Skills Versus Obedience and Automation

Tuesday, 02 July 2024 845 Views

Watching a George Carlin show, I could not help but write this quote:

(Big Business Owners) Do not want well informed, well educated individuals who are critical thinkers... They want obedient workers.

In this mid-1990s comedy rift, he goes on to also make the point that these “big business owners” are the power brokers in society – not the politicians. Did he predict six trillion dollar companies (in 2024 all positioned to capitalize on AI)?

While I think “big business” is more willing to take on smarter employees – since we moved away from a service (the timing of this quote) to a knowledge economy, the notion of an “obedient worker” still remains for a large segment of the workforce.

I think what worries me more is automation with AI and machine learning – as we move from a knowledge to an AI economy. As I was reading the WSJ a few weeks ago, I glanced at a Google Gemini ad for a novice developer to create an app in hours. I spent twenty years acquiring the skills to design apps and three years to build Google apps. Are my skills no longer relevant?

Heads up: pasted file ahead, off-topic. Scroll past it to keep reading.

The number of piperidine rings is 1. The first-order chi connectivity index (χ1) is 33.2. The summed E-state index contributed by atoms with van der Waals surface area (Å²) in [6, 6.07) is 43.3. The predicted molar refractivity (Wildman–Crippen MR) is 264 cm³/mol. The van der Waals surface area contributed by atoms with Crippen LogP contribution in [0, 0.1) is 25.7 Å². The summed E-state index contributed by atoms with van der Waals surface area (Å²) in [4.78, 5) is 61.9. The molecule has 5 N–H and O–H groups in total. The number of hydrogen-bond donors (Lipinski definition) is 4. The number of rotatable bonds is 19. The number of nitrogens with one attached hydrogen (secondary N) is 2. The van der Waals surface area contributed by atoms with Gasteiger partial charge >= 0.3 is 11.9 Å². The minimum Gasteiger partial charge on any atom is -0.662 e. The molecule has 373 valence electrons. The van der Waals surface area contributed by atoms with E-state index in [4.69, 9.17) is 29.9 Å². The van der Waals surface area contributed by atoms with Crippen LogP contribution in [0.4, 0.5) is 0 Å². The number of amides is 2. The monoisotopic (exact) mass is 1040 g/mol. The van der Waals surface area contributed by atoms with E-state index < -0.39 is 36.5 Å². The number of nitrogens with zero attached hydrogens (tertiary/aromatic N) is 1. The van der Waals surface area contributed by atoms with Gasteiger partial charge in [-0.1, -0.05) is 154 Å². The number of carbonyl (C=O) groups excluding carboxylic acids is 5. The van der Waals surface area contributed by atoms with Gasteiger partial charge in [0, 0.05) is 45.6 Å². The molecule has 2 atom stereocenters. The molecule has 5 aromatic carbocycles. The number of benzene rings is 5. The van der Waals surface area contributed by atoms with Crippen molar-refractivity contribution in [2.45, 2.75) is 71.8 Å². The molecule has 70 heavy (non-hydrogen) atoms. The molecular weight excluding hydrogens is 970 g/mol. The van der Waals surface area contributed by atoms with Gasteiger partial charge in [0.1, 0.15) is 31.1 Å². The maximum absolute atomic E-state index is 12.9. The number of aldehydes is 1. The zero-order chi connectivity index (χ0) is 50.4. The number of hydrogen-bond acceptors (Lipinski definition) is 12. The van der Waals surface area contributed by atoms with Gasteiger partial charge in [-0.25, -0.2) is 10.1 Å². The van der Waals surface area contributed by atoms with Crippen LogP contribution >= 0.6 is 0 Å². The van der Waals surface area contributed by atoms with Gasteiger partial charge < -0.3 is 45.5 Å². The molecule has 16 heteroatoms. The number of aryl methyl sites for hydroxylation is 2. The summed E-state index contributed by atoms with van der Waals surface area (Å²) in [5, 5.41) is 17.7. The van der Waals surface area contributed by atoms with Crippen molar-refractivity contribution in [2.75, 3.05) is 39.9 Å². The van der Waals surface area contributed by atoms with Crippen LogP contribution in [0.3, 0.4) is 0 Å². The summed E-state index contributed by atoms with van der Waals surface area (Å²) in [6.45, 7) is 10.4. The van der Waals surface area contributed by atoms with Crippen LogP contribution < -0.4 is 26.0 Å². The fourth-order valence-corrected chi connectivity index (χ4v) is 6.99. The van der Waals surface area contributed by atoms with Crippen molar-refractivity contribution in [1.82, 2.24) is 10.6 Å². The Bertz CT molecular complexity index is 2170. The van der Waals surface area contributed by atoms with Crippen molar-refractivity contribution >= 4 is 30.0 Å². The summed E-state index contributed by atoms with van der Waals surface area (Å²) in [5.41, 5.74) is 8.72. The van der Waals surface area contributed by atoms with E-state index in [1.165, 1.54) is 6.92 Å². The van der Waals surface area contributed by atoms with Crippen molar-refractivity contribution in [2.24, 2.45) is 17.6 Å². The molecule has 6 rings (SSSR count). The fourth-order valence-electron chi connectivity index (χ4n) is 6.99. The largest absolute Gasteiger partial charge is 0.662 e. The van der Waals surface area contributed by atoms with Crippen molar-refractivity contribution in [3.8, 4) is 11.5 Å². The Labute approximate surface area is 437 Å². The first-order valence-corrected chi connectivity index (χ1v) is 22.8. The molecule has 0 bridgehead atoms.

While I get a protest is futile. It would be like complaining to Amazon for the Internet decreasing the relevance of a brick and mortar book store. A recent Georgetown CEW report (After Everything: Projections of Jobs, Education, and Training Requirements through 2031) predicts there will be 171 million jobs in 2031 and a larger segment of the workforce will require post-secondary education. Though this is somewhat tempered, some futurists predict automation could cause job loss of up to half of all jobs within 10 to 30 years (referenced in the same report).

Fortunately, I think what we are doing with Skills Based Approach epitomizes the workers perspective to stay relevant. The methodology suggests a young adult constantly plans, acquires, and verifies skill throughout education and training processes.

The apps, based on the methodology, are designed to put users in control – understand their current skill competencies, learning process, and their short and long term goals.

I think the majority of learning platforms require a top-down process and with varying commitments.

While a Skills Based Approach instance might represent a work pathway or degree, it could also represent a day, week, or month – allowing constant pivots along the way.

Skills Based Approach runs on all platforms and devices (iOS, Windows, Android, and web).